Who could have imagined that a virus in the 21st century could so quickly destabilize the world? An economic, health, and social catastrophe spread worldwide in a manner of a few weeks. Starting from a small outbreak in the middle of China, the SARS-CoV-2 Coronavirus is hitting the world hard with 1,863,406 confirmed cases and 115,225 deaths worldwide as of 13 April 2020, and the global curve still seems to be on an exponential upward slope.1
Nonetheless, on 30 January in Geneva, Switzerland, the Director-General of the World Health Organization made public that the outbreak of the new coronavirus 2019 met the criteria of a public health emergency of international concern.2 In spite of this, more than 1 month later, neither in Europe nor in the United States, no clear and coherent response from experts or political leaders on how to deal with this exceptional situation had been reported.
In March 2020, the region of Lombardy, Italy, found itself overwhelmed by the rapid spread of the epidemic.3,4 The disaster reported in northern Italy seemed to have awakened the other European countries, each taking similar but nevertheless different measures.
Switzerland has a population of 8.6 million, with Zurich and Geneva as its economic capitals.5 With its agglomeration, Geneva has a population of almost 600,000 and 1.5 million for the Lake Geneva region. Geneva is the center of 23 international organizations including the European headquarters of the United Nations, International Committee of the Red Cross, World Trade Organization, and World Health Organization.6
On 16 March 2020, the Federal Council declared Switzerland to be in an “extraordinary situation” until 19 April; in the context of Art. 7 of the Epidemics Act, the cantons must comply with federal regulations.7 Restaurants, bars, nonessential shops, and places of leisure and entertainment will thus remain closed until at least April 19, which will probably be postponed. Border controls with Germany, France, and Austria will be introduced. The Federal Council is providing up to 8000 military personnel for the health, logistics, and security system until the end of June.
To date, Easter Monday (13 April 2020), more than 25,000 COVID-19−positive cases have been confirmed in laboratories and 884 deaths have been recorded for COVID-19 according to the Federal Office of Public Health (Figures 1 and 2 ), and these numbers are steadily increasing. At its peak, Geneva's university hospitals (in French “Hopitaux Universitaires de Genève” or HUG), had to deal with 500 patients hospitalized for COVID-19, of which 72 comprised intubated patients on the same day.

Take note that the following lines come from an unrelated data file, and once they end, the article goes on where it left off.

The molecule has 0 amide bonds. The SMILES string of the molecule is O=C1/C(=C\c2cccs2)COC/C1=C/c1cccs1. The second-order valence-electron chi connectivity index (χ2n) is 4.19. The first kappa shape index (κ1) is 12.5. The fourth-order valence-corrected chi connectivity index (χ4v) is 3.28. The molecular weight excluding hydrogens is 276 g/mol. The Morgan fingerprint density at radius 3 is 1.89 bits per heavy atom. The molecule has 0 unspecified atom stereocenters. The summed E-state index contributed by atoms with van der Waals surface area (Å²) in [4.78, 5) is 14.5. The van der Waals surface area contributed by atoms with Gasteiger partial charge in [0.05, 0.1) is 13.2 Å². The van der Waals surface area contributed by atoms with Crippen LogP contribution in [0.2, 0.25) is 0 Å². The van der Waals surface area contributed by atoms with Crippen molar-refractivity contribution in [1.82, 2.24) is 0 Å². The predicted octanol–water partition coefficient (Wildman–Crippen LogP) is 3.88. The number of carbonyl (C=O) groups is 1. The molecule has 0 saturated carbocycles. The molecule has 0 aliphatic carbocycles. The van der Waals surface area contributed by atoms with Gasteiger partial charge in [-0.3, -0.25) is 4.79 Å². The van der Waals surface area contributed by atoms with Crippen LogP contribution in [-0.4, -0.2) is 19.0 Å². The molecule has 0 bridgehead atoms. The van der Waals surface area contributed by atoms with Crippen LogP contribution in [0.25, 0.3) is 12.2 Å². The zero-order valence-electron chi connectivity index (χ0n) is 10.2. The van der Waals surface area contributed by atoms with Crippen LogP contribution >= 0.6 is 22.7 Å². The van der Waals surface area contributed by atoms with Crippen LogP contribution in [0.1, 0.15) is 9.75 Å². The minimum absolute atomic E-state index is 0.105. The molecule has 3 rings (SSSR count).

HUG has also taken drastic measures with the aim of increasing their capacity to deal with the epidemic. Entire surgical units and other departments have been completely modified to accommodate COVID-19 patients only. This also implies a reassignment of medical and nursing staff; for example, 50% of our neurosurgical residents were trained in 48 hours in intensive care management of acute respiratory distress syndrome and then permanently assigned to the crisis unit managing the distribution of physicians for COVID units. Furthermore, the elective operating rooms are completely locked down and general management has imposed the cancellation of all vacations for HUG employees (i.e., 11,730 of them). The neurosurgery department with its high-tech platform is maximally concerned by these institutional efforts (i.e., by the closure of its hybrid vascular operating rooms and of its intraoperative high-field magnetic resonance suite).
Collaboration between private clinics and public hospitals has been established, notably to operate on spinal pathologies. Urgent pathologies that are not COVID positive are redirected to the various private clinics in the canton of Geneva. However, as the technical platform in private clinics does not allow for complex cranial surgery, some of our complex surgeries, such as ruptured arteriovenous cerebral malformations or ruptured aneurysms, had to be transferred to other Swiss university hospitals, which were and are less impacted by the COVID-19 situation.
Good morale rhymes with good team spirit. The fact that we have assigned 50% of our residents to COVID-19 units does not prevent us from ensuring that they maintain a minimum level of training. To counter this, we have introduced daily microsurgery courses in our training rooms at the Swiss Foundation for Innovation and Training in Surgery. Of course, this is done in a hygienic way, with 1 resident per table with >3 m distance from each other (Figures 3 and 4 ). A pool of multiple-choice questions has been created to allow the residents to test their knowledge and to guide their reading and learning during this slowed period on their gaps.
We have often heard it, “the remedy worse than the devil,” especially from economists and politicians: A deep recession in the coming years could lead to a catastrophe more serious and deadlier than the virus itself. Is the remedy applied in some countries and hospitals likely to prove worse than the disease itself? All elective surgical activity has been stopped in many centers affected by the epidemic, as in HUG in Geneva. Even worse, although sometimes necessary, patients are afraid to go to the hospital and cancel their visit. This same observation has also been relayed by the neurosurgical clinics in Bergamo in Italy and other internationally renowned centers around the world.3,4,9,10
Would it have been a valid alternative to, for example, mount a fully equipped modular COVID-19 center outside the campus of the university medical center, as it is currently done in other cities such as Zagreb or Moscow, to keep free access to the high-quality technical and operating room platform? There are so many speculations around this topic, and we will get answers to those questions long after the current crisis, only when all this has been worked up in detail.